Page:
Before I was old enough to be embarrassed by such matters, I loved listening to my father’s loud conversations with elephants at the zoo. Egged on by my sister and I, he would purse his lips together and blow his cheeks out, making a loud trumpet that commanded the attention of everyone at the exhibit. Occasionally, the elephants would respond with a weary glance in our direction, which I interpreted as a sure sign of approval for my father’s interspecies communication skills.
It turns out the trumpeting sounds my father attempted to imitate only represented the tip of the iceberg in elephant communication. In a study published last month in Bioacoustics, a team led by Stanford University ecologist and otolaryngolist Caitlin O’Connell-Rodwell showed that elephants communicate as a group using low frequency rumbles barely detectable by the human ear. Her team’s research adds to a growing body of knowledge about the complexity of elephant communication—a field that may contribute to novel strategies for helping the deaf.
While humans can hear the higher harmonics of an elephant rumble, the majority of the sound is below the threshold of our detection. Akin to the “sound” of an approaching earthquake, the rumbles can still be experienced by what some have described as a “weird feeling,” or pressure in the chest.
O’Connell-Rodwell’s most recent discovery — observed from atop a solar-powered tower in Etosha National Park in Namibia — revealed that the three most dominant elephants in the herd use orderly, coordinated, and repetitive rumble conversations to achieve certain tasks like leaving a watering hole. She proposes that the looping, repetitive nature of these dialogues may work to increase the broadcast distance of the conversations, thus alerting distant herds that space is freeing up at the watering hole.
To add to the elephant’s communicative mystique, researchers noticed long ago that the animals appeared to be listening with their feet. O’Connell-Rodwell’s team eventually showed that vocalized rumbles travel through the ground where they are sensed “seismically” by other elephants as far as 20 miles away. Judging by their big ears (Dumbo actually flew, remember?), elephants also hear plenty of sound through the air, but seismic “ground sound” might be preferable in situations when wild weather or trees from dense forests scatter sound waves in the air.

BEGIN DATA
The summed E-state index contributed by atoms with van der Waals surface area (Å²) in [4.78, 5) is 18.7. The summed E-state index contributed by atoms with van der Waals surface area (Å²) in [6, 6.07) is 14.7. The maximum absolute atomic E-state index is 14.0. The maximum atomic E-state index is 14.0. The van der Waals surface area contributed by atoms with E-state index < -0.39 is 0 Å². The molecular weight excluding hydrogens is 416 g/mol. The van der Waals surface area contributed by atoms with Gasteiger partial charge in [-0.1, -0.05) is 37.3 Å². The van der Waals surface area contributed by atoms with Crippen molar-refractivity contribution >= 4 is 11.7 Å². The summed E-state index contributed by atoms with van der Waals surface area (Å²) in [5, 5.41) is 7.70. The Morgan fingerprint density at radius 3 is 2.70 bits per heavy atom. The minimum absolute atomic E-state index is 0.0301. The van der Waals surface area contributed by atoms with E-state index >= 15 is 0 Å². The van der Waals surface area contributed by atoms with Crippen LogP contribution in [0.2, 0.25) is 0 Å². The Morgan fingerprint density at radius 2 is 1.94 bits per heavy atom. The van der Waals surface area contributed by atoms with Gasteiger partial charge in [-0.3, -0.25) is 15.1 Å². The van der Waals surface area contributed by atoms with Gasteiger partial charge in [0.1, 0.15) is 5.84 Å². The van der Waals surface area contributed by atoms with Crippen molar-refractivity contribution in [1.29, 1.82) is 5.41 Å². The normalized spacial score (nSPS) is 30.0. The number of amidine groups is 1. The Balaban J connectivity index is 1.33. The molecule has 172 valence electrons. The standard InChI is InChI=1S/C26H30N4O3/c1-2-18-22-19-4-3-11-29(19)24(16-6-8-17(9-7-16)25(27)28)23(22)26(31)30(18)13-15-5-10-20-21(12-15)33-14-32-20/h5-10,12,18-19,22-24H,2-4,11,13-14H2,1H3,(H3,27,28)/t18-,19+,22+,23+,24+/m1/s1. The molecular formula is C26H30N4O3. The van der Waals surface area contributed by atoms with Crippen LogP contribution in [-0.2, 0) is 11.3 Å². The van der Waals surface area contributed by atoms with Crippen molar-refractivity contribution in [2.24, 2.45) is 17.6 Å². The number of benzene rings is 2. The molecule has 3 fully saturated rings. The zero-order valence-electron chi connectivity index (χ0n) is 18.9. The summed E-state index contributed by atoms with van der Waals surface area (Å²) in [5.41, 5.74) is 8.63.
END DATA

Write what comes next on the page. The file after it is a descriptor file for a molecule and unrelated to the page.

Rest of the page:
While elephants use the seismic sense to chat about subjects such as water hole etiquette, they also use this form of communication to respond to threats. This group of elephants take a vigilant stance and cluster into family groups after hearing an alarm call from a familiar herd broadcast underground.
Elephants detect vibrations in the ground in two different ways—only one of which involves the ear. Bone conduction, which does use the ear, works by transmitting sound waves from the ground through the feet, up the bones, and ultimately into the inner ear. There, the vibrations tickle the tiny, exquisitely sensitive hairs that blanket a French horn-like structure called the cochlea, leading to the stimulation of nerves that transmit the sound to the brain. Alternatively, vibration-sensitive receptors found in the elephant’s feet and trunk transmit sound to the brain without the need for an ear at all. These receptors – called Pacinian corpuscles — form the basis of the sense of touch, so elephants could quite literally be “touching sound.”
The ability to touch sound, it turns out, is not restricted to elephants or to humans on LSD. In fact, like elephants, we humans have Pacinian corpuscles that are sensitive enough to detect sound waves. Found in our skin and connective tissues, the corpuscles look much like the cross-section of an onion with a root that links up to nerves transmitting the sensation of touch. When submerged in water, the human finger can detect sound waves through these tiny sensors.
This so-called vibrotactile sense may one day serve as a substitute for functional ears in the severely deaf. Currently, cochlear implants dominate the treatment landscape for severe deafness. They work by stimulating the auditory nerve, thus bypassing the need for a functional cochlea. Unfortunately for people who have nerve damage, these implants are worthless. Even for those with functional nerves, cochlear implants are no substitute for the sensitive hairs that blanket a natural cochlea.
O’Connell-Rodwell, in collaboration with engineers at Hnu Medical, is in the early stages of developing a prosthesis called the “Hearing Hand.” The glove-like device will serve to maximize vibrational sensations, thus allowing those with damaged ears to hear through their hands instead. “The best way to think of the hand is as if you were to sit on top of a subwoofer while music is being played. You get the beat of the music, the rhythm, and the pitch differences,” explained O’Connell-Rodwell. Given that speech is far simpler in many ways than music, she is hopeful that the Hearing Hand could one day allow people to listen in to conversations without the use of their ears entirely.
Perhaps even those of us blessed with working ears will want to tap into the vibrational sense. I, for one, would love to know what sound really feels like.